Moving sites into and out of multisite is possible, but there are significant changes between moving a WordPress site to another host and moving one in or out of multisite.
I was probably in a similar place as you, where I saw that a multisite would make updating and creating new sites easy, allowing me to scale easily. And I did it, and even got more fancy and complicated, using mutlinetwork instances before it was apparent how that was supposed to work (if you track the multisite updates you can see that lately they are working on improving support for that kind of setup).
But knowing what I know now, I would not have built the hosting that way.
Switching off the multisite took me over a year, and was very stressful. And while I can’t discount the experience of learning in that way, I’d much rather learn about it with a fun project that didn’t introduce a new shade of white to my hair.
I can name over a dozen use cases where multisite is amazing, but condensing maintenance and bootstrapping clients is not one of them. I know it doesn’t seem like that is true, but when you look at how the numbers play out, unless you are specializing in some niche and growing quickly, the overhead and manual resource management will mitigate all the benefits.
You might think to yourself, “oh, but I’ll be able to load so many people so quickly, I won’t really need to track what any single client is doing, it will even out.” But that doesn’t work! Multisite on its own doesn’t provide enough functionality to manage clients/resources, and the part of the stack and workflow that does cover it will do so more completely, and make you wish you were running a bunch of separate sites.
Here is just a spitball list of reasons not to run client sites like this:
Customizations are limited - whereas you could easily take on small changes for extra income, you have to weigh those changes against everyone’s site, driving the value of that income to zero.
Security gets weird - you are weighing every person’s weak password against everyone else. And that is to just get you thinking about how lowest common denominator your site’s credentials and configuration will become. Any thing a site admin can toggle, that becomes an attack vector you need to track for your network.
Multisite is a pain for plugins - There are of course many plugins that support multisite explicitly, and many just work fine, because they are simple enough to work with the least complex table setup. But multisite support is not a major feature of most plugins, and I’ve seen premium plugins with top-notch support just plain not support multisite. That isn’t a strike against multisite, just the support reality for those small teams trying to support the most people with limited resources (like you and me!).
You end up niching or failing - You know how plugins and themes sometimes conflict, and you have to make hard choices given your resources? Well now you are putting clients sites in the mix. Uh-oh, that real estate map plugin that four customers pay me to host, it conflicts with this contact form plugin all these bloggers asked for… guess you are a real estate network now. This is the reason you always read: Multisite is great for a network of similar sites.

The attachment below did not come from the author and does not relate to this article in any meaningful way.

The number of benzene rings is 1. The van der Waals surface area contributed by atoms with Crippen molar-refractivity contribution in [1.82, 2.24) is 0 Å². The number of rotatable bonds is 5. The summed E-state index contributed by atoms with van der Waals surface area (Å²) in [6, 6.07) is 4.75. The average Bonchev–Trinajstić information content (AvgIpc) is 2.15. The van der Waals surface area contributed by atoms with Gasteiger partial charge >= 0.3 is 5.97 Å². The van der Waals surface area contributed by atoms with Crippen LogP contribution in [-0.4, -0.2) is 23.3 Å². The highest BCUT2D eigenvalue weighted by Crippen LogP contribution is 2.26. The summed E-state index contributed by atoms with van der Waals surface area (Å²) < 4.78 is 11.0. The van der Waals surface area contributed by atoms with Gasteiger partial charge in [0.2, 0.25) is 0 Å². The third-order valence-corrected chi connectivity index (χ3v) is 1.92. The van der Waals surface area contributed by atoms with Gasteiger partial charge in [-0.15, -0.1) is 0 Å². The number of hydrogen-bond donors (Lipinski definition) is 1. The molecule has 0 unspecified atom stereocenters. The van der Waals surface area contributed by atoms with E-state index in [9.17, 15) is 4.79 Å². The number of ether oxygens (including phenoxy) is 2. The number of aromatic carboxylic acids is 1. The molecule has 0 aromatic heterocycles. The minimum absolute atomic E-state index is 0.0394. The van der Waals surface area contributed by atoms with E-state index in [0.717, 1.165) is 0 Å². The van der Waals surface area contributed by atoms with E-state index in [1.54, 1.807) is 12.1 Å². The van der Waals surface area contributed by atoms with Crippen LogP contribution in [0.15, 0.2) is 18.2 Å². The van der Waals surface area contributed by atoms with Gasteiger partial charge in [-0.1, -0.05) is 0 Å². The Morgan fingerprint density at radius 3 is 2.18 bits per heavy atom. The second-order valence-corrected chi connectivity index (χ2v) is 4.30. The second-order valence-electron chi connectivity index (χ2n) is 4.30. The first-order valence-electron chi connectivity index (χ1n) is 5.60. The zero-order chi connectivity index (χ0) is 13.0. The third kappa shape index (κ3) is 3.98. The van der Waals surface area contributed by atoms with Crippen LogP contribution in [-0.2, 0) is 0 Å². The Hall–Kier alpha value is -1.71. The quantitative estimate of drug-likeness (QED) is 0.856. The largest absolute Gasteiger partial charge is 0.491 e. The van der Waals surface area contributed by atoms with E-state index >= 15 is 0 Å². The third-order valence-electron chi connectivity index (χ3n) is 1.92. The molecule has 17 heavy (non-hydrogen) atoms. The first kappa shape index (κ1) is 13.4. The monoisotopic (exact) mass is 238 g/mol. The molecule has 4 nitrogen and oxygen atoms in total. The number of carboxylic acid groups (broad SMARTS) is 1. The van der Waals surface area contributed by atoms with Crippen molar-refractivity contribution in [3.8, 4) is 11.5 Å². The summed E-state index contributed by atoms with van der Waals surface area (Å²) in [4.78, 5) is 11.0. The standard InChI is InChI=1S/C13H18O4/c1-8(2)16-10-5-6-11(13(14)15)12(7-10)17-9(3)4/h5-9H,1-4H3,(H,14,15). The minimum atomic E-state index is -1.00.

Backups? More like break-ups (because you are gonna need to break up very complicated backups)! - You now have one database and a directory for each site that needs to be backed up, but everyone is contributing to that at a vastly different rate, and when one of them causes your server to hit capacity, good luck figuring out which one it is.
All the ways to figure out who is doing what, and who you need to have a frank discussion with before charging more, those are done with tools outside of WordPress, and for good reason! Having a misconfigured cache on a WooCommerce page is easy to track down when you see which process is running through RAM. And multisite makes it harder for those external tools to do their job. Without full system analysis, you are going to be making bad guesses about your resources, and that is gonna bite you.
And don’t even get started on doing a partial restore to someone’s site, or letting them move their site elsewhere. Also worth mentioning, importing a site is a spike of CPU and RAM, so make sure to schedule those for low volume of traffic and usage…
Or just make it easy on yourself and instead of investing in a big multisite, find a hosting partner that can accommodate your scale and automation. Multisite is great for what it is, but spinning up new sites and managing them, for those tasks we have very robust tools. Definitely keep learning WP-CLI.
Before closing out, I would not use a service like ManageWP. I know it looks fancy and seems like it simplifies your life, but if it fails you are so screwed, and for little actual benefit. Automate everything you can, and script out the manual stuff.